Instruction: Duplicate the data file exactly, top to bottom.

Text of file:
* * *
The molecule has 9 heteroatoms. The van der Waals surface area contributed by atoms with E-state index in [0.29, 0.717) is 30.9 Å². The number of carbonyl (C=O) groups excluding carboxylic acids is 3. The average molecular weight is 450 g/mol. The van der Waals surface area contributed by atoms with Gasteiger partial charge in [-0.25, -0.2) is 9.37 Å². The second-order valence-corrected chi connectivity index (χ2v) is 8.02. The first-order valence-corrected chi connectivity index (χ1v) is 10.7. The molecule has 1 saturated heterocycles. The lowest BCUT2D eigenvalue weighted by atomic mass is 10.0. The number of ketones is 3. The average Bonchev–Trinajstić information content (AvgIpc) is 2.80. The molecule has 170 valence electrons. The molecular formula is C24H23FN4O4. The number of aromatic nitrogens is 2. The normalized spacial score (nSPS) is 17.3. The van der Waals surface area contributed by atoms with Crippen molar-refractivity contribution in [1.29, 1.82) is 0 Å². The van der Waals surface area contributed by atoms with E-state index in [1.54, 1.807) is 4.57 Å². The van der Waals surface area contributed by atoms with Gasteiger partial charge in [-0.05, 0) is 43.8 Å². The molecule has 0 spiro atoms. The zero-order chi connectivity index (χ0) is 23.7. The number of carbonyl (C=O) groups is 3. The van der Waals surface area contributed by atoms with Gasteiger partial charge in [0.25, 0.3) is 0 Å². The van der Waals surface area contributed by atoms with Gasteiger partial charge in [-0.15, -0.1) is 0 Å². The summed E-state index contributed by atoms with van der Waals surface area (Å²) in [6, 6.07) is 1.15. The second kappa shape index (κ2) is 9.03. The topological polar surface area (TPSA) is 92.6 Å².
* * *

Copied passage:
The molecule has 9 heteroatoms. The van der Waals surface area contributed by atoms with E-state index in [0.29, 0.717) is 30.9 Å². The number of carbonyl (C=O) groups excluding carboxylic acids is 3. The average molecular weight is 450 g/mol. The van der Waals surface area contributed by atoms with Gasteiger partial charge in [-0.25, -0.2) is 9.37 Å². The second-order valence-corrected chi connectivity index (χ2v) is 8.02. The first-order valence-corrected chi connectivity index (χ1v) is 10.7. The molecule has 1 saturated heterocycles. The lowest BCUT2D eigenvalue weighted by atomic mass is 10.0. The number of ketones is 3. The average Bonchev–Trinajstić information content (AvgIpc) is 2.80. The molecule has 170 valence electrons. The molecular formula is C24H23FN4O4. The number of aromatic nitrogens is 2. The normalized spacial score (nSPS) is 17.3. The van der Waals surface area contributed by atoms with Crippen molar-refractivity contribution in [1.29, 1.82) is 0 Å². The van der Waals surface area contributed by atoms with E-state index in [1.54, 1.807) is 4.57 Å². The van der Waals surface area contributed by atoms with Gasteiger partial charge in [-0.05, 0) is 43.8 Å². The molecule has 0 spiro atoms. The zero-order chi connectivity index (χ0) is 23.7. The number of carbonyl (C=O) groups is 3. The van der Waals surface area contributed by atoms with Gasteiger partial charge in [0.25, 0.3) is 0 Å². The van der Waals surface area contributed by atoms with Gasteiger partial charge in [-0.15, -0.1) is 0 Å². The summed E-state index contributed by atoms with van der Waals surface area (Å²) in [6, 6.07) is 1.15. The second kappa shape index (κ2) is 9.03. The topological polar surface area (TPSA) is 92.6 Å².